All of these ‘Accessibility’ Guidelines fall under the Americans with Disabilities Act of 1990, which covers not just websites, but brick-and-mortar storefronts, public transportation requirements, etc. The portion that discusses websites, in particular, is called the Web Content Accessibility Guidelines, Version 2.1 or, WCAG 2.1. Additionally, there is a complementary guideline under Section 508 – 2017, which outlines the accommodations required for federal employees and members of the public with disabilities who wish to access the government’s Information and Communications Technology, including government websites and multimedia. Within these two guidelines ( WCAG 2.1 and Section 508 – 2017 ) exist three separate levels that which all accessibility issues fall – Level A, Level AA, and Level AAA. These three different levels exist to classify accessibility issues on a website ranging from most to least impactful.
Website accessibility issues fall into three categories:
- Level A: Pages with level A issues are unusable for some people
- Level AA: Pages with level AA issues are very difficult to use
- Level AAA: Pages with level AAA issues can be difficult to use
Does Your Website Need To Be 100% ADA Compliant?
For starters, it’s completely possible to make a 100% accessible website. Possible, but oftentimes impractical. If you’re starting a new business and haven’t designed any branding elements yet, you’re in luck. A clean slate allows you to create a brand that will lend itself to an accessible website in the future. For example, when creating a business logo, create one that has a high contrast ratio between the text and background.
This is an example of an accessible logo:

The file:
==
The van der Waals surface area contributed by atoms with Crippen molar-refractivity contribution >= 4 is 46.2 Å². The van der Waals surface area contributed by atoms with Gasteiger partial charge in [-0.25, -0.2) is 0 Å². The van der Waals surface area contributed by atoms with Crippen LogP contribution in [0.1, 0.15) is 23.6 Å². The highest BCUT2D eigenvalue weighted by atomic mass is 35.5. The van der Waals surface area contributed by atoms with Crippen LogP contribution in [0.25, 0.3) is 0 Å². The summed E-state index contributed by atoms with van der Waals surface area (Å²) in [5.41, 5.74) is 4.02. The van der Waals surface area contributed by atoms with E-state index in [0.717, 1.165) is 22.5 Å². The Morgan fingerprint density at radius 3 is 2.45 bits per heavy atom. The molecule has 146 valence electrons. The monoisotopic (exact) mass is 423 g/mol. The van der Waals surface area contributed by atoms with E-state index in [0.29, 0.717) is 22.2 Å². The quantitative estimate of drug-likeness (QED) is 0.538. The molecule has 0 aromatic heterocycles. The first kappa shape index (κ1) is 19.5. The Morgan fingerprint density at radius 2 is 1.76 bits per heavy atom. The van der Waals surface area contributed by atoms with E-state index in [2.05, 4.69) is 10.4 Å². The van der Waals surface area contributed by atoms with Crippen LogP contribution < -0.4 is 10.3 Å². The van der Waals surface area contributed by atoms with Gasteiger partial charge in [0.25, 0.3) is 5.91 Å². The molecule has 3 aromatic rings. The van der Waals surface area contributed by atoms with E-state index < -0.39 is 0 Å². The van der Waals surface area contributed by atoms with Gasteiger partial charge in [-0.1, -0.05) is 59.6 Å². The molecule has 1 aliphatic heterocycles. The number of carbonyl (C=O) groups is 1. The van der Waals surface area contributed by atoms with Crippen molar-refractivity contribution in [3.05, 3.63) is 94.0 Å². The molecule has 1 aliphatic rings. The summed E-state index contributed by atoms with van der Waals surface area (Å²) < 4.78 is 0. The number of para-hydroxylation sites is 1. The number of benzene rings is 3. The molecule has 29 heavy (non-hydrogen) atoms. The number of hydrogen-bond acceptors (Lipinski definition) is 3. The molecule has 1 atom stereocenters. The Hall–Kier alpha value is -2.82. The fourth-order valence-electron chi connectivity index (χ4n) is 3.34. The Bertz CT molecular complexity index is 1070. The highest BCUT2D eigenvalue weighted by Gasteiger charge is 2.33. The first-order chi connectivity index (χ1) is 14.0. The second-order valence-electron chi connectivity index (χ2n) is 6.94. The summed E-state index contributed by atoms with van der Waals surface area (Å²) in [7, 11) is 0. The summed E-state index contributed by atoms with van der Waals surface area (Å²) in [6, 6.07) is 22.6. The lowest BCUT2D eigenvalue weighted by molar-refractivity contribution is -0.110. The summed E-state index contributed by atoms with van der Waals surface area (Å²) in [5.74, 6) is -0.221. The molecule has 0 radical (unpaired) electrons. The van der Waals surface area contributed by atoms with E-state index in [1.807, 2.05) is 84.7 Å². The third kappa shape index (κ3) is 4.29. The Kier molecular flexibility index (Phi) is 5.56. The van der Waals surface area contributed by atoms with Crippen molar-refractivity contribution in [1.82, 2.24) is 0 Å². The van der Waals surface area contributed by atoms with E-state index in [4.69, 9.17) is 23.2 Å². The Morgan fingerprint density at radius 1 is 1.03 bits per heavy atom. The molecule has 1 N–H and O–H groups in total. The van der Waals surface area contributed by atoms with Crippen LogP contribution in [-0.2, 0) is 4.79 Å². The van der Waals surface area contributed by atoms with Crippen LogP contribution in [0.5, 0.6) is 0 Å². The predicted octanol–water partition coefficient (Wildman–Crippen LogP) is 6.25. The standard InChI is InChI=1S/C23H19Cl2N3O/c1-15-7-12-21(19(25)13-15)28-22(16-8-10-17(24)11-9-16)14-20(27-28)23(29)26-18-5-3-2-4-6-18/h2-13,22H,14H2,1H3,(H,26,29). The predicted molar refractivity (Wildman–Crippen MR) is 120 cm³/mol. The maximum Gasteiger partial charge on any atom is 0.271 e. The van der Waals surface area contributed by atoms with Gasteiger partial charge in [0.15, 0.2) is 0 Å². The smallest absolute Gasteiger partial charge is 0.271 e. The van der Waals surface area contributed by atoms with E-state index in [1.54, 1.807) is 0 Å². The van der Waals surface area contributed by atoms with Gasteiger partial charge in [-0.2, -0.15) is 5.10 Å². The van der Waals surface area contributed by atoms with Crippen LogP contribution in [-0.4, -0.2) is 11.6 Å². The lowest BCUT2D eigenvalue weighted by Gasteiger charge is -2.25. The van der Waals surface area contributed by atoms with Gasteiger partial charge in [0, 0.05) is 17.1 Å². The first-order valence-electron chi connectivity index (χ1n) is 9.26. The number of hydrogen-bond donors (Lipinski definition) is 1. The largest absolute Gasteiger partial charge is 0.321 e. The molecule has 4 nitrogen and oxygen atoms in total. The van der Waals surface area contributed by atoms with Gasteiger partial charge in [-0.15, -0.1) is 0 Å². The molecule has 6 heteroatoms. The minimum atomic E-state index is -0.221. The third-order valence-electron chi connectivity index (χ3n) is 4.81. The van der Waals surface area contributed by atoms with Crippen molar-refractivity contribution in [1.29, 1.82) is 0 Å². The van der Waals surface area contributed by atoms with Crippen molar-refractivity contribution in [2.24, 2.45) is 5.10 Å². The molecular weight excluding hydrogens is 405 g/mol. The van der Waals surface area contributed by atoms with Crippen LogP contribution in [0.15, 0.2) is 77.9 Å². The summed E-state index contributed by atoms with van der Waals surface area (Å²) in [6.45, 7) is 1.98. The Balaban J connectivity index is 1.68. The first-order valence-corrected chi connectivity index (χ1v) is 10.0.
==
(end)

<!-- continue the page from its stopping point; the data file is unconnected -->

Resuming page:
It doesn’t get more accessible than this: black text on a white background. This provides the highest level of contrast possible. Also, Adidas hasn’t committed itself to a brand color that would introduce Accessibility issues when used in other branding elements, such as a website, printed marketing materials, etc.
This is an example of an inaccessible logo:
The contrast between the yellow and light-blue text against the fuchsia background isn’t high enough – it might be difficult for low-vision and colorblind and color-deficient users to read the text. Cazz’s Sports Bar and Grille committed its brand to yellow text on a fuchsia background. This will likely be an ongoing accessibility issue for them in many marketing channels.
Accessibility is About Providing An Honest Effort
What if you already have an established brand and colors that would introduce accessibility issues? That’s where coming into 100% Compliance might be difficult. You can either choose to design your website differently, removing the offending logos and other branding elements with more accessible versions, or you can choose to forego those particular accessibility issues and focus elsewhere. Accessibility is more about providing an honest, best-effort attempt to make your website as accommodating as possible, rather than a hard-and-fast, in other words, a “comply or else” mentality.
Should You Fix Accessibility Issues or Start Over?
It’s much easier to build a website from the ground up with accessibility in mind rather than shoehorning accessibility concerns into an existing website. In fact, many seeking to fix their accessibility issues have decided to take the opportunity to redesign and rebuild their website from scratch. Whatever you choose to do, rest assured High Level Marketing has the knowledge and skills required to assist your website’s Accessibility concerns.